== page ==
For the rest of the June 2009 issue of CRM magazine — The Social Media Issue — please click here.
In preparation for its annual Dynamics user conference Convergence, Microsoft alerted attendees to the event’s Twitter hashtag: #MBSEvents. If you had a Twitter account, you were probably followed by the event’s own account, @MBSConvergence. Before launching, it was evident in discussions with Microsoft executives that they weren’t sure what to expect from a Twitter strategy. Even so, recollects Paul Harris, an independent interactive marketing consultant for the Dynamics user groups, “I was impressed that they were willing to try.”
Despite hosting nearly 7,000 attendees who were likely to be technologically adept, Microsoft Convergence was surprisingly weak on Twitter. Only 90 updates were made by the @MBSConvergence Twitter account, more than a third of which were schedule-related. (Poor wireless access could have been a big contributing factor. “I personally felt crippled,” Harris says.)
Across all the Dynamics user groups, Harris aggregated 618 comments from Twitter and 120 comments from the user group’s live blog. “It’s relatively low,” he says, especially compared to conferences he’s attended for associations of online journalists where tweets were coming in at 15 to 20 per minute. “We’re definitely going to grow from here.”
Relying on the distributed nature of social networking—that is, without Microsoft’s assistance—independent Dynamics user groups jumped on board. Members of the Dynamics CRM user group, for example — @CRMug on Twitter — created their dues-funded organization two years ago to connect with each other and to exchange best practices. The purpose of Twitter, Harris explains, was to sustain networking that was as robust as the face-to-face version that only occurred at shows a handful of times a year. Otherwise, users interact through digital events such as Webinars.
Harris says that Twitter — where other Dynamics user groups include @NAVug, @AXug, and @GPug — may be the most relevant network right now, but adds the user groups are considering Facebook and LinkedIn strategies as well. (Microsoft is obviously no stranger to the value of social networking, having made a $240 million deal with Facebook in October 2007 for a 1.6 percent ownership stake and exclusive rights to Facebook’s advertising positions. For more on this generation’s leading social network, see page 32 for a special excerpt of the new book, The Facebook Era, by Clara Shih.)
Some Microsoft users recall a time when social networks were unavailable. “It [was] much more challenging to obtain product information, get solutions to issues, and have questions answered,” says Donna Edwards, manager of business systems at VisionAir, a Microsoft partner that sells software for the public safety and criminal justice verticals. Edwards remembers relying instead on Microsoft Technical Support or VisionAir’s implementation consultant — both, she says, at an additional cost.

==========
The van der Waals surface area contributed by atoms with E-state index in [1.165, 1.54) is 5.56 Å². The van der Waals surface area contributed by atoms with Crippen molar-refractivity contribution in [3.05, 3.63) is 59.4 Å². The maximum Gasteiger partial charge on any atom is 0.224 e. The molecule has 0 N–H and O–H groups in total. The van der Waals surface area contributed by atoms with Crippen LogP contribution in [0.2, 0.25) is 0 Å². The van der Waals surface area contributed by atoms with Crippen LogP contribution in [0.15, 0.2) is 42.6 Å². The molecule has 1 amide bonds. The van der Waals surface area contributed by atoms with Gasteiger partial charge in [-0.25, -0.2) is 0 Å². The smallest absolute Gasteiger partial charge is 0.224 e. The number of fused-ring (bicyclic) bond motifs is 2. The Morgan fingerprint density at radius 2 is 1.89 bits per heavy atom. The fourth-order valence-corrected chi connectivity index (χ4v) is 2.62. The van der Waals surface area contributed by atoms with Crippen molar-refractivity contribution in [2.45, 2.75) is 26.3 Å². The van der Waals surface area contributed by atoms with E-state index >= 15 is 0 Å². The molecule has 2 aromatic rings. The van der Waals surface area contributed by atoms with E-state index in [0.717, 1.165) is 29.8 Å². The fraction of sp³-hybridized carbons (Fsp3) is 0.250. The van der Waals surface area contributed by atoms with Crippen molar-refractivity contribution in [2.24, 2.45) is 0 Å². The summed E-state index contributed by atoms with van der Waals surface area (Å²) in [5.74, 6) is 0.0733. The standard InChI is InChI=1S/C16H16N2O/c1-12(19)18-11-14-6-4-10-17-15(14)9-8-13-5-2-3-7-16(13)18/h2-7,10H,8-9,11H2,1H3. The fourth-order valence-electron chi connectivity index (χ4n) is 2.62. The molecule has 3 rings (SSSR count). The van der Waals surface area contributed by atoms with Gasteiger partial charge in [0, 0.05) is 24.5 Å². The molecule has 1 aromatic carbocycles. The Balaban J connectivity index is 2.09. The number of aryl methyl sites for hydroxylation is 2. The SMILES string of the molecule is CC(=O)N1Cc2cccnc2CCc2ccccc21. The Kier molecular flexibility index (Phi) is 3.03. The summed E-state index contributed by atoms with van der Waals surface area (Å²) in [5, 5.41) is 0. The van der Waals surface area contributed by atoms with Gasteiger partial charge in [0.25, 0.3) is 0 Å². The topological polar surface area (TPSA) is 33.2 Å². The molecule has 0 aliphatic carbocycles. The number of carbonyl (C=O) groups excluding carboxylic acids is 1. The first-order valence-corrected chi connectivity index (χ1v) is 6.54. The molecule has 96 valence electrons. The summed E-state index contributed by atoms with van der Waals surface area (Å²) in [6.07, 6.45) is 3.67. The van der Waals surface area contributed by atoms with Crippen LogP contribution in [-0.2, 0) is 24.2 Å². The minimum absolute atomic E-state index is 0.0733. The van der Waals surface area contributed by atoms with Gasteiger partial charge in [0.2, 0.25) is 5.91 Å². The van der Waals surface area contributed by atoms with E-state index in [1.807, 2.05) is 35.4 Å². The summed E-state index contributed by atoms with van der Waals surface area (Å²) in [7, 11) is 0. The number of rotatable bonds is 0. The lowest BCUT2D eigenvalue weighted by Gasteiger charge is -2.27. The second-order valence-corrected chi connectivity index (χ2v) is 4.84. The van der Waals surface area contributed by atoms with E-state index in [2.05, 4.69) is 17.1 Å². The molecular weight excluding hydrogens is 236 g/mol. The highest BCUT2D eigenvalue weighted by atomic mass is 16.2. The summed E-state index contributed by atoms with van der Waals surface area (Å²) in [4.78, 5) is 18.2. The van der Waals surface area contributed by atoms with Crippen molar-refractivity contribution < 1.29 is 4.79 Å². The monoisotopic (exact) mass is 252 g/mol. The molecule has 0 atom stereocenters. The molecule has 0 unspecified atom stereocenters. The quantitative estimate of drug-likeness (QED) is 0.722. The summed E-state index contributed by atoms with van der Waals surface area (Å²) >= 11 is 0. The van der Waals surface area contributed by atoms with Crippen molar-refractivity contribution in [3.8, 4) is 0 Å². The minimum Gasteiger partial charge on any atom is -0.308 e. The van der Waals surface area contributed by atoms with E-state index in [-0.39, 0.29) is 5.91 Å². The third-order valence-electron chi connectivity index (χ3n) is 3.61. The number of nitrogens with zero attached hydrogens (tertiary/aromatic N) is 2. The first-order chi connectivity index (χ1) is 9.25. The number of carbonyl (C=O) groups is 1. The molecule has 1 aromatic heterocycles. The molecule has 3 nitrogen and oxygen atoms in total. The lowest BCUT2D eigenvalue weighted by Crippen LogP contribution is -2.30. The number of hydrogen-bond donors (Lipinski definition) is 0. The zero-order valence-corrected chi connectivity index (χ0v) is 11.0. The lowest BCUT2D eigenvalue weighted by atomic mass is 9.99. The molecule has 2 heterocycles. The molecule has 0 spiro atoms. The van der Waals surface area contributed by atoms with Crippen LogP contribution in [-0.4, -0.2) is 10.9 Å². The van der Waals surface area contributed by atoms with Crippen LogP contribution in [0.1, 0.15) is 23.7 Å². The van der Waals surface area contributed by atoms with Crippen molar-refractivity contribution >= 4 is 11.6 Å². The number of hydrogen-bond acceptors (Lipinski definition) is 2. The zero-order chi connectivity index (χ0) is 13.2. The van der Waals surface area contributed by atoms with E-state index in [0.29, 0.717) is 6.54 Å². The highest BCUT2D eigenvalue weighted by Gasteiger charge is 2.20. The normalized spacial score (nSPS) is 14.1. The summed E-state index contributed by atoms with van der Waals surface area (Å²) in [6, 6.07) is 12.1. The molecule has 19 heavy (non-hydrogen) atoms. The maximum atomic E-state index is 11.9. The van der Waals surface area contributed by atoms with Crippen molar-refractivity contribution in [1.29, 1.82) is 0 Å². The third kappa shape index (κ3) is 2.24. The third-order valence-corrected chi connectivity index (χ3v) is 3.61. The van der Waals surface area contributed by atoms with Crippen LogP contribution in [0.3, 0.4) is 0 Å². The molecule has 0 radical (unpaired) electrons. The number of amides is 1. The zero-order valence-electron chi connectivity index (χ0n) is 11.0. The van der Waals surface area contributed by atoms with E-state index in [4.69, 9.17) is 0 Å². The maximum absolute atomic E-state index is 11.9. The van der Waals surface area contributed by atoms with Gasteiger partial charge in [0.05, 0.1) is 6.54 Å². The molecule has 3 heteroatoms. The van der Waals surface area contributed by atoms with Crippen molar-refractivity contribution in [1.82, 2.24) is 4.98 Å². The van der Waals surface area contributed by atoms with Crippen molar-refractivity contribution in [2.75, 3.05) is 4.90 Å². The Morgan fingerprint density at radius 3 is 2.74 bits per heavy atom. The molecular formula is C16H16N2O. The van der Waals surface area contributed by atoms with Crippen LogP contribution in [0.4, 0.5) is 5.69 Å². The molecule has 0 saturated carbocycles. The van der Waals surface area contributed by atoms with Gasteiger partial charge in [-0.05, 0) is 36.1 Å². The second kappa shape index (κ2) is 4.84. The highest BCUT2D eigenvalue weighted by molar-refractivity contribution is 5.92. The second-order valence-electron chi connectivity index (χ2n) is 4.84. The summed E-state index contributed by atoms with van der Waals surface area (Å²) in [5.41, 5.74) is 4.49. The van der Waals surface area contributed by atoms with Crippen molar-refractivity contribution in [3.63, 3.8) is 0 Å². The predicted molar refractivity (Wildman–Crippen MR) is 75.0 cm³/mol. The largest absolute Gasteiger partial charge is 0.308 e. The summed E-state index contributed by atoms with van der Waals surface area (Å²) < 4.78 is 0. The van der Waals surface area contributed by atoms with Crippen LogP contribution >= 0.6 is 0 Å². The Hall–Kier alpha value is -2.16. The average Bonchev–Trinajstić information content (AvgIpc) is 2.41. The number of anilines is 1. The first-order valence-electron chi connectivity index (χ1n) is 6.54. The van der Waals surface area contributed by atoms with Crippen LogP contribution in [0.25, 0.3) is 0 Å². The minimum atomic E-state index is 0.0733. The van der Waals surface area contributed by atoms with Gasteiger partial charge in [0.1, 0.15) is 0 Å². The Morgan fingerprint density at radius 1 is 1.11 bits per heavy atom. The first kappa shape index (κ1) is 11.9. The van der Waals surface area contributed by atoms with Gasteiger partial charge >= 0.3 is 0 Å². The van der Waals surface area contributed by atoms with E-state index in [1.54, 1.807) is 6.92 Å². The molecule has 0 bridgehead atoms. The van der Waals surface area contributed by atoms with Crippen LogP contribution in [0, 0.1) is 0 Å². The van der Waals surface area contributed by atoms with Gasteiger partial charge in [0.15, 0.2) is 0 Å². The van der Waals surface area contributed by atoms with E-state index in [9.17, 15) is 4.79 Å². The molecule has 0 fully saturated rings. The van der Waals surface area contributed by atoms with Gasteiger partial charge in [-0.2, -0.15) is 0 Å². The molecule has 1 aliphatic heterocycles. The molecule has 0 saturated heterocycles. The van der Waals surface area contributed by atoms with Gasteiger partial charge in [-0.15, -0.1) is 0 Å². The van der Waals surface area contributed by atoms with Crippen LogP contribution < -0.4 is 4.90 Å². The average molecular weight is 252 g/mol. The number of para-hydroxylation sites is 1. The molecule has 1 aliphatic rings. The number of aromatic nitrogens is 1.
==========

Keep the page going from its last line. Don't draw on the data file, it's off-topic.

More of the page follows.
With access to social networking, Edwards — who twitters as @edwardsdna — enjoys the “give-and-take” relationship and access to the latest information about the software. “[Users] can do that faster, with greater scale, and reach out to a group so much more efficiently,” Harris adds. It’s different from grabbing someone’s business card at a trade show and following up with a random question months later. Users are in an open environment that extends even beyond the Dynamics CRM community to those who may have similar interests.
The user group itself is also leveraging social networks to raise awareness and attract new members. Harris saw an attendee approach the CRM user group booth at the Convergence exhibit hall, having never heard of the group prior to the conference, but feeling connected as a follower on Twitter. This mutual interest, Harris says, points to a highly effective lead-generation mechanism.
Unlike the usual post-session evaluation surveys, Twitter provides real-time responses, and most important, it’s voluntary. “It’s a new paradigm,” Harris says, “where we have all these thoughts, all these updates that are naturally occurring.” The tweets can be aggregated to create a snapshot of the event in a report to the entire group. Though a work-in-progress now, such networks will one day be a prime source of relevant content.
The plan for how tweets and other social networking communication devices will be used is far from cemented. Jason Ferguson, a CRM practice manager at Australia-based technology service provider CSG — he uses the nom de tweet @TheCRMGuy — predicts that, as Twitter and other social media channels gain credibility among business users, not only will general participation grow exponentially, but traditional CRM solution providers (such as Dynamics CRM) will be forced to develop platforms to support the insight generated by these channels.
What Twitter can do is provide an easy channel through which individuals can connect and disseminate information at an extraordinary scale, but it’s not a panacea. Edwards says that, in her experience, “users still struggle with obtaining the information they need to leverage the [Dynamics] application.”
Twitter’s simple model — say what you want, but in no more than 140 characters — makes it difficult for many to see the true business value.
“It’s the Wild West,” Harris says. “We’re still trying to figure it out.”
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